The issue is not just that specific species will collapse. If even one species in our waters experiences drastic population declines, it could adversely affect the entire marine ecosystem. The result of this will be a marine desert, and local economies that rely on marine resources will suffer.

Bottom trawling in the United Kingdom: What British Columbia should not do

Bottom trawling in the United Kingdom has been an unmitigated disaster. A disturbing study has found that bottom trawling has taken place in 98% of the United Kingdom marine protected areas (MPA), with many protected areas showing complete surface area trawling. Dr. Jean-Luc Solandt, principal specialist in MPAs at the Marine Conservation Society in the UK, says the research demonstrates that MPAs in the UK are failing to safeguard marine habitats. Nick Underdown, head of campaigns at Open Seas, argues that the Scottish government’s claim that MPAs are protecting 30% of Scottish oceans is bluewashing.

“While bottom-trawling is still allowed, we will continue to release more carbon from the seafloor and prevent complex carbon-storing habitats from recovering.”

Dr Jean-Luc Solandt, principal specialist in marine protected areas at the Marine Conservation Society

Nick Underdown, head of campaigns at Open Seas, argues that the Scottish government’s claim that marine protected areas are protecting 30% of Scottish oceans is bluewashing. In the UK, many of the MPAs are “paper parks”, which researcher Michael Slezak defined as an established MPA on paper that, in reality, lacks sufficient management and enforcement for it to achieve its conservation goals effectively. According to Slezak’s research in 2014, only 24% of the world’s MPAs have sound management.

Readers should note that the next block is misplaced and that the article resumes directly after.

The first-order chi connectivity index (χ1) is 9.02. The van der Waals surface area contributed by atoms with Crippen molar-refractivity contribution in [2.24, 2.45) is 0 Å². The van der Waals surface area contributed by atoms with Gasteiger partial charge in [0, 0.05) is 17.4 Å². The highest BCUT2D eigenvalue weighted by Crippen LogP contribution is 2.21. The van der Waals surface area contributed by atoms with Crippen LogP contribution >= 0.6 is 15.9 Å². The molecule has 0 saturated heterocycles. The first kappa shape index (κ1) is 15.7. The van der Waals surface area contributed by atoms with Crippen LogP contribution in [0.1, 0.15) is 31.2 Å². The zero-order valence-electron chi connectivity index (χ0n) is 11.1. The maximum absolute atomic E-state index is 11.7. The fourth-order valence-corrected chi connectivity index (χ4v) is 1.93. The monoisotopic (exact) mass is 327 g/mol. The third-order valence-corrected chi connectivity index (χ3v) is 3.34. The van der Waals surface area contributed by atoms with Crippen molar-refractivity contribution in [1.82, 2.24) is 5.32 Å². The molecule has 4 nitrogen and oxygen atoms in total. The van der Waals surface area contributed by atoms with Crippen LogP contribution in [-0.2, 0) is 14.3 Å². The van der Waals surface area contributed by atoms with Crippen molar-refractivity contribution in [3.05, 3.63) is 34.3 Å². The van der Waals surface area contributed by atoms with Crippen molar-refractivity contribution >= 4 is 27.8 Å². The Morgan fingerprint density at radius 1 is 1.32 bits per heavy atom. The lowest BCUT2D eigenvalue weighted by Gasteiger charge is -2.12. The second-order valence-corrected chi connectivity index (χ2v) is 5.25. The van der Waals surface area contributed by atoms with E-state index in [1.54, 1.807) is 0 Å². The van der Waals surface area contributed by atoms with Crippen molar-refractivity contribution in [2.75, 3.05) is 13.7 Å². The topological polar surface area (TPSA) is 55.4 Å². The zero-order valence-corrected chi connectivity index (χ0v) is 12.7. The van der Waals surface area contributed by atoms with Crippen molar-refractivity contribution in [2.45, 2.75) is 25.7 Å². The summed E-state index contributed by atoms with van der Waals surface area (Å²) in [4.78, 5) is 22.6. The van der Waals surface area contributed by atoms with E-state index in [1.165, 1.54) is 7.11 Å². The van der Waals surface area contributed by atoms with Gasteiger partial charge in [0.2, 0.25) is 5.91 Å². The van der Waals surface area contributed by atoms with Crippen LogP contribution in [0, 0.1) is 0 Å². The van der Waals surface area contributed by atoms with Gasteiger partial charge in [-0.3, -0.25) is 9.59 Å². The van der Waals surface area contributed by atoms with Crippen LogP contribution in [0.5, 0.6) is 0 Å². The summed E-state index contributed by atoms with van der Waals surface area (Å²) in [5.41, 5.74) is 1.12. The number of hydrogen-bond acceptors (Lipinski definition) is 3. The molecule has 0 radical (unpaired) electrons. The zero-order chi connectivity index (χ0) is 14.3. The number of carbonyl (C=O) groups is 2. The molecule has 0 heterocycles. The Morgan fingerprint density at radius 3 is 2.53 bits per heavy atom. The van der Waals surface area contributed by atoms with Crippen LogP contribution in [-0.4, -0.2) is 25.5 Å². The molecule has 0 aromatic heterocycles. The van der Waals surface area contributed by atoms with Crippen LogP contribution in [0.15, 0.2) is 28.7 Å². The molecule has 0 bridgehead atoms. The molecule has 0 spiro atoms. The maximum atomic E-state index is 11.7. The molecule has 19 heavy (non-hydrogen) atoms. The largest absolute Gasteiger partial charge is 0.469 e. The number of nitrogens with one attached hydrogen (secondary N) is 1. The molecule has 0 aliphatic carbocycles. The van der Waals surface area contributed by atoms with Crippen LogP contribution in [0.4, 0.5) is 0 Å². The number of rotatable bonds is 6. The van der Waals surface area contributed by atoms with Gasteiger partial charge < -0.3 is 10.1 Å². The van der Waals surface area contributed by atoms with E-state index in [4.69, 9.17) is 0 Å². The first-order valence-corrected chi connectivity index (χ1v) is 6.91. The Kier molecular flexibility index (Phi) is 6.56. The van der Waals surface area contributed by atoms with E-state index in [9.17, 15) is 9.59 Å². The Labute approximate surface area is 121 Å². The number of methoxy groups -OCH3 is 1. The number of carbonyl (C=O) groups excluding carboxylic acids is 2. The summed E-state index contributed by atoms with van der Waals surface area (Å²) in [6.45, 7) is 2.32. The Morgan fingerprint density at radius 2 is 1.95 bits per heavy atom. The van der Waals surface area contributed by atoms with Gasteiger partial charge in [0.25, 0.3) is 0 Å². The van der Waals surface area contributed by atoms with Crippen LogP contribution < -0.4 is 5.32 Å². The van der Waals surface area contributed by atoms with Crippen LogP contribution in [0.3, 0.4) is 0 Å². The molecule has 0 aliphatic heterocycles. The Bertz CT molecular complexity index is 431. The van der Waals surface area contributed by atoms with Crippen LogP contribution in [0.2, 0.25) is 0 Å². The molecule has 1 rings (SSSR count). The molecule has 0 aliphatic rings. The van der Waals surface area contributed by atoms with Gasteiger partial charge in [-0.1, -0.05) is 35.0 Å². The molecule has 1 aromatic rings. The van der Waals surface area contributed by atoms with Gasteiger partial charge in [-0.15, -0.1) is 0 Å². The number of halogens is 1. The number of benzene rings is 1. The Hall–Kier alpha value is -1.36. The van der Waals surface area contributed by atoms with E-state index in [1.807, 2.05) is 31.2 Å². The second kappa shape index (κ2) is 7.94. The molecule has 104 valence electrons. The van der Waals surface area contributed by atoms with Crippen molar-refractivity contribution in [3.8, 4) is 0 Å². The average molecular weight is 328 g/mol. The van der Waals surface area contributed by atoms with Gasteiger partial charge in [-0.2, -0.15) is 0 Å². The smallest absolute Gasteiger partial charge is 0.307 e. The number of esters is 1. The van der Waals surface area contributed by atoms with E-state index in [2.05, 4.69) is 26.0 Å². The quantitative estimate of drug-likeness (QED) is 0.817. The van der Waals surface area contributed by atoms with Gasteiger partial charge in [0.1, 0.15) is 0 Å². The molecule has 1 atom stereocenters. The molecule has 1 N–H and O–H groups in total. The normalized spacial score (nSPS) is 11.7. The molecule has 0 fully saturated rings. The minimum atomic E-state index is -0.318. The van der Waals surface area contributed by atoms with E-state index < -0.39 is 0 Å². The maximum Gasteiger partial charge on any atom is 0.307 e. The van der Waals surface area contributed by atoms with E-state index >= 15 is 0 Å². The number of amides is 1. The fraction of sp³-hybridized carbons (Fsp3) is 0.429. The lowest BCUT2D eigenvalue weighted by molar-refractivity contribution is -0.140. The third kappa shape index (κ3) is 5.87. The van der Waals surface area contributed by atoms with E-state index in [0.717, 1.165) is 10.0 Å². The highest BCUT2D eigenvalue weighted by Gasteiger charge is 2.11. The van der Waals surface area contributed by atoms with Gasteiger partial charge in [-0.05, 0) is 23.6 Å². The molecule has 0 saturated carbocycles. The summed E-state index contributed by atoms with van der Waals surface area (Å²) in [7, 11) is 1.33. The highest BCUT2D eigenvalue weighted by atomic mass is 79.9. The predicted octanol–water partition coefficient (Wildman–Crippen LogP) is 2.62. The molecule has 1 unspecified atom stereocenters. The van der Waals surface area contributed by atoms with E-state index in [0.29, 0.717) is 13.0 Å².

“Paper designations are worse than useless, because they give the illusion of protection when the health of Scotland’s seas is deteriorating.”

Nick Underdown, head of campaigns at Open Seas

How Can We Control or Reverse the Impacts of Dragging?

As of 2022, there are 129 active trawl licenses in BC. Vessels are usually on the water from early spring until late summer, spending roughly 30,000 to 40,000 hours on the water every year. Image credit: The Book Worm on Alamy Stock Photo

Fortunately, in British Columbia, the situation is not as dire. While bottom trawling has caused significant damage to BC’s marine ecosystems, there are currently closed zones on the BC coast established to protect ancient glass sponge reefs. However, enhanced protection from bottom trawling on the BC coast will only come with establishing the Great Bear Sea Marine Protected Area Network. The UK example indicates that the Great Bear Sea MPA Network needs to be committed to robust protection measures and enforcement, which comes from solid management. While government involvement is going to be important, it is equally critical to engage coastal communities. With their on-the-ground (or rather, on-the-water) expertise and vested interest in maintaining the longevity of coastal resources, they will play a significant role in ensuring that the goals of the MPA network are met. Ultimately, the success of the MPA network will be measured not just in terms of its protection of marine resources, but also in its ability to uplift coastal economies.